Given the tight binding of 1 to h-telo, we expected each h-telo/1 complex to display a constant FRET value, representing a fixed folded conformation. Instead, we found the h-telo/1 complex (formed by incubating h-telo with 1 μM 1) in a solution with no free 1 to be dynamic (Figure 2a). A histogram of the fraction of time spent folded (Figure 2b, obtained from 10 min time traces of 110 h-telo/1 (1 μM 1) complexes) showed that over 30% of the complexes spent at least 10% of the time in the unfolded conformation. We observed similar dynamics with 100 and 10 nM 1 as well (SI).

Figure 2

Figure 2. (a) FRET time traces of a h-telo/1 (1 μM 1) complex (with no free 1 in solution) (i) primarily in F1; (ii) transitioning between U, F1, and F2; and (iii) primarily unfolded with transitions to both F1 and F2. (b) A histogram representing the fraction of time spent folded by h-telo/1 complexes.

As the concentration of immobilized h-telo and bound 1 is in the picomolar range, potential rebinding of dissociated 1 in the absence of free 1 in solution is extremely unlikely, and hence, 1 must remain associated with h-telo during the folding and unfolding transitions. That is, h-telo can undergo conformational changes as dramatic as unfolding and refolding without complete dissociation of 1. Although our previous energetics analysis indirectly indicated that a different ligand (hemicyanine-peptide) may allow a partial and transient unraveling of h-telo, (11) our result here demonstrates that h-telo can be completely unfolded for an extended period of time while still being associated with the ligand.

We previously observed six h-telo conformations in the presence of 2 mM K+: long-lived and short-lived species of U, F1, and F2 that differed in their lifetimes by an order of magnitude. (5) To test if the h-telo/1 complex also possessed conformational subspecies, we incubated h-telo with 100 nM 1 (h-telo/1 at this concentration of 1 shows both folded states, Figure 3a inset) and washed away the free ligand. The FRET time traces showed that h-telo/1 complexes can access the same molecular conformations as K+ stabilized h-telo — long- and short-lived U, F1, and F2 (Figure 3b).

Figure 3

Figure 3. (a) Fraction of h-telo/1 complexes in F2 remaining in F2 after time t. (Inset) h-telo stabilized with 100 nM 1 showing U, F1, and F2. (b) h-telo/1 complexes showing both short (<100 s) and long (>100 s) U, F1, and F2 states in the absence of free 1.

We quantified this by measuring the dwell times of F2 (from 110 individual complexes over 758 transitions) to obtain the survival probability of a complex in F2 remaining in F2 after time t (Figure 3a). Fitting the curve with a double exponential decay function gave decay times of 99.5(±1.3) and 8.5(±0.11) s. These decay times differ by a factor of 12 and show that F2 of the h-telo/1 complex is composed of at least two species with significantly different stabilities. The decay times for F2 stabilized with 2 mM K+ differed by a factor of 9 (188(±2) s and 20(±0.1) s), (5) and the comparable ratio of the F2 decay times for both 1 and K+ stabilized h-telo suggests that K+ and 1 induce h-telo conformational subspecies that are similar in their relative stabilities.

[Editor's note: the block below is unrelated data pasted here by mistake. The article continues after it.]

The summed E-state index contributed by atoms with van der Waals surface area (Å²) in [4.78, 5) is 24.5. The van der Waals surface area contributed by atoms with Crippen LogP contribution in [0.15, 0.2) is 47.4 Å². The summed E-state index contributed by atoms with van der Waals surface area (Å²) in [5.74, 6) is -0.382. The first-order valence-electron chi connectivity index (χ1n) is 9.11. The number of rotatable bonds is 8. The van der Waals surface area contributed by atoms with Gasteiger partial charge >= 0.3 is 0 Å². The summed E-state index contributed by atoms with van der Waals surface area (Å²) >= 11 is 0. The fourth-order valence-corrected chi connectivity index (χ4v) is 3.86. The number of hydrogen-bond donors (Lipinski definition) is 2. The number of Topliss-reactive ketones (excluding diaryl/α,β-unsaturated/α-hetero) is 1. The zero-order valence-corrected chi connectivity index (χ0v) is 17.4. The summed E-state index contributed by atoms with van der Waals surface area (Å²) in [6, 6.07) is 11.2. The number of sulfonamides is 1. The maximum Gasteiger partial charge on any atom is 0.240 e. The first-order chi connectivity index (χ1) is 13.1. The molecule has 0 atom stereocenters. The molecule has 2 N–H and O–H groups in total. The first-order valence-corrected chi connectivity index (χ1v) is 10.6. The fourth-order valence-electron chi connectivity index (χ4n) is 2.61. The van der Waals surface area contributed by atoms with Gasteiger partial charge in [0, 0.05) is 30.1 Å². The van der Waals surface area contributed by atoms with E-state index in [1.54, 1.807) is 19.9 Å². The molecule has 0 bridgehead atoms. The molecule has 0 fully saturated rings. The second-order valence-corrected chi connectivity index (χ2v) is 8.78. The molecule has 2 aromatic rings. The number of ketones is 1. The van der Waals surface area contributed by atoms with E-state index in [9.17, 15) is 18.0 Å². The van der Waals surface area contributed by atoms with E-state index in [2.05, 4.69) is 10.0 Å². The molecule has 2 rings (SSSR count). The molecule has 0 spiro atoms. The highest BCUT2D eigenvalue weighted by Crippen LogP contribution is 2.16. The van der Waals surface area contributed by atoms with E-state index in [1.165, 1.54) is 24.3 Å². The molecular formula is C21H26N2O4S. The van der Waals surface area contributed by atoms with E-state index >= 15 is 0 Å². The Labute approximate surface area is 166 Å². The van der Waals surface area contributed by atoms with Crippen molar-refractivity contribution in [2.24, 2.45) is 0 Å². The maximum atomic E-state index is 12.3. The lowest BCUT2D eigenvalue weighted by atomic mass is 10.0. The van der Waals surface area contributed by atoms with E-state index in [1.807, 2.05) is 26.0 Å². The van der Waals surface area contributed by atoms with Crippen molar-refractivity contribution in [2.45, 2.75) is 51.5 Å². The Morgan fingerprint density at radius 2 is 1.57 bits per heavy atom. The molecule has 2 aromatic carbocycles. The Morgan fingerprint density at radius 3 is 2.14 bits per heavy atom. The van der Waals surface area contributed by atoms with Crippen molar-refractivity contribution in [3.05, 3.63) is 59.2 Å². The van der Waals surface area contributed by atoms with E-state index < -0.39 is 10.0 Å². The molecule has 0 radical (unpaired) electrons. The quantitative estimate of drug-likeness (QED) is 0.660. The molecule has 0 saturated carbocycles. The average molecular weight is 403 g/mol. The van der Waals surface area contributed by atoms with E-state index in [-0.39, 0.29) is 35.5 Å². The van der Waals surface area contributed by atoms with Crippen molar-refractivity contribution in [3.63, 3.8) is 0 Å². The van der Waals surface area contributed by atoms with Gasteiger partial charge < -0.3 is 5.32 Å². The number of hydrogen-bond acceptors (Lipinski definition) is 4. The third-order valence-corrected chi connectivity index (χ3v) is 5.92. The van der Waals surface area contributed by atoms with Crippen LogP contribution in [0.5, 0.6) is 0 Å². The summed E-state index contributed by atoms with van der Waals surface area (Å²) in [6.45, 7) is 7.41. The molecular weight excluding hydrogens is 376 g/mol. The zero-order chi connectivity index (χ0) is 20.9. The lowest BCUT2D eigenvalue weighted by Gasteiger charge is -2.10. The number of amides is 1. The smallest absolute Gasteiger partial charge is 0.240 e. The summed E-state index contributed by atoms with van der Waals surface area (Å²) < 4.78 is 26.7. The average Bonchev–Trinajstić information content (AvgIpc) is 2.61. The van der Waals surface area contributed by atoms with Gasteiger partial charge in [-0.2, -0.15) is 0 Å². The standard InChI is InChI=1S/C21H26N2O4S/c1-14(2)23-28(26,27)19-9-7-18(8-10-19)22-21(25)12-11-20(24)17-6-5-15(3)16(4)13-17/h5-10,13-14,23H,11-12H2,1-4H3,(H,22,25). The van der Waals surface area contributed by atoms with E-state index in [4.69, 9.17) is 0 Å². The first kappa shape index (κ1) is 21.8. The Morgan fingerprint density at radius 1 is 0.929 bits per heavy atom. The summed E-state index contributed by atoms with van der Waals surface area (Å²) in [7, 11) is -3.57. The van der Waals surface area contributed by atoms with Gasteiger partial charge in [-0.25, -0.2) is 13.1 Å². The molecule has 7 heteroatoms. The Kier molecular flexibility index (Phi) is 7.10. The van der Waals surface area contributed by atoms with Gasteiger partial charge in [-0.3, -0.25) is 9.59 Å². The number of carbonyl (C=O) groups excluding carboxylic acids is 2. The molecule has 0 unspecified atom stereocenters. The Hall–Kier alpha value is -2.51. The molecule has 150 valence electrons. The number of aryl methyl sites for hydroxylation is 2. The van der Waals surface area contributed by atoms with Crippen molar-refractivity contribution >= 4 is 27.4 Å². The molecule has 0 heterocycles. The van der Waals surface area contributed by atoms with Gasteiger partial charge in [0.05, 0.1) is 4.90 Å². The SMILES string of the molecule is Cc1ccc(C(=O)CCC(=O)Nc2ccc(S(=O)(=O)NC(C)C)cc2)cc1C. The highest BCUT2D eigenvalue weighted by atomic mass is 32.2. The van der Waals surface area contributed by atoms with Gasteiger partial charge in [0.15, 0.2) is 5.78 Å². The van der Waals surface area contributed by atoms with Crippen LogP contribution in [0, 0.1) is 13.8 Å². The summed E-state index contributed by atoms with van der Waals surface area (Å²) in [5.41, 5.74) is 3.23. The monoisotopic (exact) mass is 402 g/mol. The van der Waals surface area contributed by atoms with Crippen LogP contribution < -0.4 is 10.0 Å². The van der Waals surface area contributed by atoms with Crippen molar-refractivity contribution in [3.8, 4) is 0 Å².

In conclusion, we provide fundamental insights into the dynamic properties of a ligand-stabilized human telomeric DNA G-quadruplex. 1 binds extremely tightly to an unfolded telomeric strand and selectively stabilizes the conformation that is not normally favored under physiological conditions. Without involving full dissociation of the ligand, the ligand-quadruplex complex displays conformational diversity and structural dynamics similar to the G-quadruplex stabilized by potassium. Our observation that 1 promotes G-quadruplex folding without preventing the intrinsic intramolecular dynamics of the telomeric DNA may have implications for this synthetic ligand’s potential to interfere with telomere function in vivo.

Supporting Information

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Details of the experimental scheme, FRET data analysis method, 1 and K+ removal studies, control experiments with a mutant sequence and time traces of h-telo/1 without free 1 in solution. This material is available free of charge via the Internet at http://pubs.acs.org.

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Author Information

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  • Corresponding Author
    • Taekjip Ha - Department of Physics, Howard Hughes Medical Institute, University of Illinois at Urbana−Champaign, Urbana, Illinois 61801, Department of Chemistry, University of Cambridge, Lensfield Rd, Cambridge CB2 1EW, United Kingdom, School of Chemical Medicine, University of Cambridge, CB2 0SP, U.K., and Institut Européen de Chimie et Biologie, Université de Bordeaux CNRS UMR5248, 2 rue Robert Escarpit, 33607 Pessac, France
  • Authors
    • Prakrit V. Jena - Department of Physics, Howard Hughes Medical Institute, University of Illinois at Urbana−Champaign, Urbana, Illinois 61801, Department of Chemistry, University of Cambridge, Lensfield Rd, Cambridge CB2 1EW, United Kingdom, School of Chemical Medicine, University of Cambridge, CB2 0SP, U.K., and Institut Européen de Chimie et Biologie, Université de Bordeaux CNRS UMR5248, 2 rue Robert Escarpit, 33607 Pessac, France